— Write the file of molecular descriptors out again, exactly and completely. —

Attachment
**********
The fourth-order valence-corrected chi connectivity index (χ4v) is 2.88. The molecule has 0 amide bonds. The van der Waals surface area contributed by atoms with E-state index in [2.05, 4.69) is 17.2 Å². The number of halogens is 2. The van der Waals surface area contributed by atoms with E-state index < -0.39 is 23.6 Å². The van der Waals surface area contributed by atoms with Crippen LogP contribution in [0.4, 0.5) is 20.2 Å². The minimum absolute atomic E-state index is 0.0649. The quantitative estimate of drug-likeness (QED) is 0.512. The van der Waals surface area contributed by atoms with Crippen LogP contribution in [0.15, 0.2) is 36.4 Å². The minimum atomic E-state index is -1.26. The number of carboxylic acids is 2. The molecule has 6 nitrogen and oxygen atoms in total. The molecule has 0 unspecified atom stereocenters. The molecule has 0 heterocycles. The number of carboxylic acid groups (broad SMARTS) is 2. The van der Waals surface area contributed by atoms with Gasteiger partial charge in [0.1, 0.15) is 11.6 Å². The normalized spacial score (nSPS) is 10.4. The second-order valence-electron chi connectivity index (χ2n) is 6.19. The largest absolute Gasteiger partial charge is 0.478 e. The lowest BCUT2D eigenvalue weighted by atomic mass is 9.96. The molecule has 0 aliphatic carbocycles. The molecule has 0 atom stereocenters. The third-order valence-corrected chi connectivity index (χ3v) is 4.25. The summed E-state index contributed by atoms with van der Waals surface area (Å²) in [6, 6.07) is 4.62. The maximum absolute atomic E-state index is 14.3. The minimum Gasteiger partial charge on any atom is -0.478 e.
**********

The fourth-order valence-corrected chi connectivity index (χ4v) is 2.88. The molecule has 0 amide bonds. The van der Waals surface area contributed by atoms with E-state index in [2.05, 4.69) is 17.2 Å². The number of halogens is 2. The van der Waals surface area contributed by atoms with E-state index < -0.39 is 23.6 Å². The van der Waals surface area contributed by atoms with Crippen LogP contribution in [0.4, 0.5) is 20.2 Å². The minimum absolute atomic E-state index is 0.0649. The quantitative estimate of drug-likeness (QED) is 0.512. The van der Waals surface area contributed by atoms with Crippen LogP contribution in [0.15, 0.2) is 36.4 Å². The minimum atomic E-state index is -1.26. The number of carboxylic acids is 2. The molecule has 6 nitrogen and oxygen atoms in total. The molecule has 0 unspecified atom stereocenters. The molecule has 0 heterocycles. The number of carboxylic acid groups (broad SMARTS) is 2. The van der Waals surface area contributed by atoms with Gasteiger partial charge in [0.1, 0.15) is 11.6 Å². The normalized spacial score (nSPS) is 10.4. The second-order valence-electron chi connectivity index (χ2n) is 6.19. The largest absolute Gasteiger partial charge is 0.478 e. The lowest BCUT2D eigenvalue weighted by atomic mass is 9.96. The molecule has 0 aliphatic carbocycles. The molecule has 0 atom stereocenters. The third-order valence-corrected chi connectivity index (χ3v) is 4.25. The summed E-state index contributed by atoms with van der Waals surface area (Å²) in [6, 6.07) is 4.62. The maximum absolute atomic E-state index is 14.3. The minimum Gasteiger partial charge on any atom is -0.478 e.